Liz E. Klingensmith, Jeremy A. Mercer, Amy L. Barrette
Samson’s leases contractually authorized unilateral pooling. Samson created Unit 1, which had boundaries of 6,000 to 13,800 feet subsurface, and obtained production from two wells within Unit 1’s boundaries, Well No. 1 and Well No. 2. Well No. 1 produced from 12,304 feet to 12,332 feet subsurface. Well No. 2 produced from 13,150 to 13,176 feet. Samson then unilaterally amended Unit 1 to reduce the surface acreage and change the depth to 12,400 feet subsurface and below (the “Amended Unit”). No production from Well No. 1 was attributed to the Amended Unit.
After creating the Amended Unit, Samson drilled Well No. 3 that produced from 12,197 to 12,342 feet. Samson retroactively designated a new unit to cover this well’s depth. The new unit covered production “occurring below a depth of 12,000 feet” (the “New Unit”). The New Unit overlapped depths encompassed in the Amended Unit. The overlap included the depth at which Well No. 2 was producing. Consequently, Well No. 2 was included in both the Amended Unit and the New Unit. Samson, however, only paid royalties to interest holders in the Amended Unit, and not the interest holders in the New Unit.
Samson claimed that the creation of overlapping units was a mistake and stood on the principle that title to the same property cannot be conveyed twice. Absent a cross-conveyance of title, Samson argued that the new unit never came into existence. Accordingly, Samson had no obligation to pay royalty owners with an interest in the new unit. The Court did not mince words when it called Samson’s argument a “theoretical construct that holds no water.”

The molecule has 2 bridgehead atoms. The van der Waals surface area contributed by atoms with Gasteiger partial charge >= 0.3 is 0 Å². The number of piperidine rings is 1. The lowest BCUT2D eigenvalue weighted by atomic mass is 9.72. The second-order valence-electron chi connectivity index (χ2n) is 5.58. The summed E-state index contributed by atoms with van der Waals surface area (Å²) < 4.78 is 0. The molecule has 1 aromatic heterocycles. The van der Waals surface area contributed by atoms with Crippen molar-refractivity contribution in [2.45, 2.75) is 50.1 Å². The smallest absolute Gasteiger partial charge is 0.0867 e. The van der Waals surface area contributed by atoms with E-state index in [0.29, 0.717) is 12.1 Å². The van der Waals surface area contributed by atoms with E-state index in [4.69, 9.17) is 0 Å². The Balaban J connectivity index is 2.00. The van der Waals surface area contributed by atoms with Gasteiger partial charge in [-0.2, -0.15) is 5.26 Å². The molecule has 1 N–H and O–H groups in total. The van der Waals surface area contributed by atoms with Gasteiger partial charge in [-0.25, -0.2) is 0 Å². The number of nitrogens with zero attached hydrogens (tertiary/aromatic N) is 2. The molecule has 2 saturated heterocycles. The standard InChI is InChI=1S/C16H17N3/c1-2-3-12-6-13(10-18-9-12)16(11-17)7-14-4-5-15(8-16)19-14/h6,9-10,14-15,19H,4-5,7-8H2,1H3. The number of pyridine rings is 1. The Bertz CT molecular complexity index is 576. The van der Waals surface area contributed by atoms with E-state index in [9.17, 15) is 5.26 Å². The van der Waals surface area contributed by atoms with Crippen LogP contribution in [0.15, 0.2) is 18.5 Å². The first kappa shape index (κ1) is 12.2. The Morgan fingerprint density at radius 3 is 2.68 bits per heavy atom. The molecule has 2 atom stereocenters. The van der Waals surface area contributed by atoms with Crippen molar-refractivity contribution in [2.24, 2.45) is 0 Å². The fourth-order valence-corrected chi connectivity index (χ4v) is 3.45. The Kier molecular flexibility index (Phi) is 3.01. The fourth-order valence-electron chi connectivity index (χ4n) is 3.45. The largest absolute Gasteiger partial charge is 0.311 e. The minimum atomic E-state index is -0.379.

The Court reasoned that pooling implicates both contract and property law. Contracts create authority to pool interests, and pooling creates interests in realty. Regardless of whether the new unit pooling designation effected a conveyance of title, Samson’s obligation arose from its own unit designations done in conformity with the pooling authority granted by the leases.
Harkening back to the Fifth Circuit’s decision in 1968 from Howell v. Union Producing Co., 392 F.2d 95, 115 (5th Cir. 1968), the Court hammered home that when you mistakenly agree to pay double royalties, it is not the responsibility of the judiciary to rewrite your clear albeit unusual contract, but rather to enforce it:
[The lessee,] unfortunately, has agreed to pay royalties two ways. Our conscience, though aroused, is relieved by the recognition that [the lessee] was the scrivener, and lucidity was in its hands and with its pen. While it may be unusual to have double royalty agreements, contract conformity to the usual is not a judicial responsibility. To argue that we must enforce only reasonable contracts or contracts which reasonable men enter into, mistakes our function. We can and do enforce unreasonable contracts if they be clear. Unreasonable men make reasonable contracts and reasonable men make unreasonable contracts.
The Court concluded that even though Samson “bemoans the economic consequences of its actions, this is a circumstance of Samson’s own making.”
The case is Samson Exploration, LLC v. T.S. Reed Properties, Inc., et al, No. 15-0886 (Tex. June 23, 2017).
This article was originally published as a client alert on August 4, 2017.